If there is one thing people agree on — it’s everyone else’s bad driving.
When asked about their own behaviours, six in 10 Canadians admitted to dangerous driving in the last 12 months, according to a new study from Finder.com.
The global comparison website recently examined the self-reported habits of 1,200 Canadians.
The Safe Driving Report 2020 revealed 63 per cent of Canadians — an estimated 19.1 million people — have engaged in reckless driving behaviour.
It found 88 per cent of Saskatchewan drivers admitted to at least one dangerous driving habit in the last 12 months — the highest in Canada.
Alberta is the second highest at 81 per cent with Manitoba following at 76 per cent.
The top five dangerous driving habits in Saskatchewan included eating food while driving (63 per cent), forgetting to signal (42 per cent), speeding (38 per cent), driving while sleepy (25 per cent) with a tie between smoking and talking on a cellphone without Bluetooth (17 per cent).
Along with eating and forgetting to signal, drivers in Saskatchewan were also the most likely to: drive with their knees (14 per cent), drive under the influence of drugs (four per cent), drive the wrong way on a one-way (four per cent), ding a car without stopping (eight per cent), run a red light (13 per cent) and microsleep (four per cent).
“Beyond just driving while fatigued, did you actually fall asleep while driving? And four per cent of drivers in Saskatchewan admitted to that, which is actually quite scary,” said Nicole McKnight, communications lead with Finder Canada.
Eating tops the list nationally, with 49 per cent of Canadian drivers admitting to snacking behind the wheel.
Fourteen per cent of Canadians admitted to texting and driving — 13 per cent in Saskatchewan.
Nationally, 11 per cent report talking on the phone without using Bluetooth, which is much higher — 17 per cent — in Saskatchewan.
A number of Canadians also admit to outright dangerous actions like running a red light (nine per cent), driving with their knees (four per cent), driving under the influence of drugs (two per cent) and letting the passenger take the wheel (two per cent).
McKnight said when researchers looked at the overall trends across Canada, millennials self-reported the most as having dangerous driving habits.
“From driving under the influence of alcohol or drugs, running red lights, texting while driving, they really took the top spot in all of those categories,” she said.
However, Generation X are the next most likely to engage in risky driving behaviour (77 per cent), followed by generation Z (75 per cent), baby boomers (68 per cent) and the silent generation (57 per cent).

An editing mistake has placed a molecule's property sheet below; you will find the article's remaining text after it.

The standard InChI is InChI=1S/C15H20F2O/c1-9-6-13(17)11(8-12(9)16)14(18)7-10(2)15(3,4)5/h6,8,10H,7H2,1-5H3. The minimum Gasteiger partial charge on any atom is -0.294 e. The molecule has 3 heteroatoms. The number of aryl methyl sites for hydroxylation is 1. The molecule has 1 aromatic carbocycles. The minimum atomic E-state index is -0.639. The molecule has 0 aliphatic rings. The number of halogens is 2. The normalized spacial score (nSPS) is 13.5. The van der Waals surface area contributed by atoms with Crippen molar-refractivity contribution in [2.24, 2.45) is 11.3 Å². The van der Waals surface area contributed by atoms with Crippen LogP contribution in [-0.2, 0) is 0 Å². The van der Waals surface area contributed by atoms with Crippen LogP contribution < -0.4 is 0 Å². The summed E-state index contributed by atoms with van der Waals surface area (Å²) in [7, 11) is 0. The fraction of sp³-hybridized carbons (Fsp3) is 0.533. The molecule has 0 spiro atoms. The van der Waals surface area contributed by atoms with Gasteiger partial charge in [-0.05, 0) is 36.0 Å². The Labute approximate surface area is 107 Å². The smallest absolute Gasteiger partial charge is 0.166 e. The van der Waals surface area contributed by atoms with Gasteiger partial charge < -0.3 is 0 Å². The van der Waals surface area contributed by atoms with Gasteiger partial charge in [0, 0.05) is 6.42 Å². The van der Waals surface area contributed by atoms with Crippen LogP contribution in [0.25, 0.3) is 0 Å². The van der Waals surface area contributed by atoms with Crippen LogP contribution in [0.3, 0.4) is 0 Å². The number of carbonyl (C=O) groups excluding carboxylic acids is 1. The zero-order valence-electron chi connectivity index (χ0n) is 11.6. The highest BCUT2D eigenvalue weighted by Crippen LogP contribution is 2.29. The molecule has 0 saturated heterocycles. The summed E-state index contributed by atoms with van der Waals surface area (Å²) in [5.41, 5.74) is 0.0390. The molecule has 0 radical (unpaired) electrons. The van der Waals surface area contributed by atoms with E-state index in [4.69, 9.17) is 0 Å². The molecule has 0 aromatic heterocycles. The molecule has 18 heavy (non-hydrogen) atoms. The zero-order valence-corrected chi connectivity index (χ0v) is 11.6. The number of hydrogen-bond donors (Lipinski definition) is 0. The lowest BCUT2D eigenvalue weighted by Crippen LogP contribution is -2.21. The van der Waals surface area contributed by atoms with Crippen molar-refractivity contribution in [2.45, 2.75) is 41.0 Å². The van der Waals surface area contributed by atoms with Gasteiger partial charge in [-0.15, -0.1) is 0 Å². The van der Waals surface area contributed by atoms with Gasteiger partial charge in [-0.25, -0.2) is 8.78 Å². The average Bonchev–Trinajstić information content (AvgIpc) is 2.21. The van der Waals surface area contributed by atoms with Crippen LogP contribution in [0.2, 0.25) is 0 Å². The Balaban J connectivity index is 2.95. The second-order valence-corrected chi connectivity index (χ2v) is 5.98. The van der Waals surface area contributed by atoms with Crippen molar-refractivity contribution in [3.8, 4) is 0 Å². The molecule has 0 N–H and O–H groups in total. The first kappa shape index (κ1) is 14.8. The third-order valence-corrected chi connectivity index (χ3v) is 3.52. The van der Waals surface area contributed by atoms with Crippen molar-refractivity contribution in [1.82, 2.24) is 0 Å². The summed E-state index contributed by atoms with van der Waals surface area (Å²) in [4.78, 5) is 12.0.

“The older generations in Saskatchewan were more likely to take sharp turns or run a red light, surprisingly. Even with speeding a little bit,” McKnight said.
The study also found that men are slightly more dangerous than women behind the wheel.
“The areas where men were more dangerous than women were really when it came to speeding and driving with their knees,” she said.
The data comes from a national representative survey of 1,200 Canadians conducted by PureProfile.
For a representative sample among smaller provincial populations, including Saskatchewan, the survey needed to at least 25 to 40 people. Saskatchewan had 37 respondents equally weighted between men and women of all age groups.
Newfoundland and Labrador, Prince Edward Island and all three territories were excluded due to not having enough respondents.
Plan for distractions: CAA Saskatchewan
CAA Saskatchewan communications director Christine Niemczyk said it’s a good time for drivers to re-examine their habits before winter conditions add an extra challenge.
“There are so many distractions occurring with drivers, so it’s a good opportunity to remind drivers: do not drive distracted,” Niemczyk said.
According to CAA, distracted driving is anything that takes the eyes and the mind off the road.
“That includes moving to grab a coffee, smoking, grooming, talking to the kids in the back, any of that,” she said.
Niemczyk suggested drivers prepare in advance and even appoint someone else in the vehicle to handle phone calls or text messages.
According to SGI, distracted driving contributed to 16 deaths and more than 4,500 collisions in Saskatchewan in 2019.
Distracted driving results in a $580 ticket and four demerit points for a first offence; penalties increase in severity for repeat offences.
Police across Saskatchewan have caught, on average, more than 500 distracted drivers every month in 2020.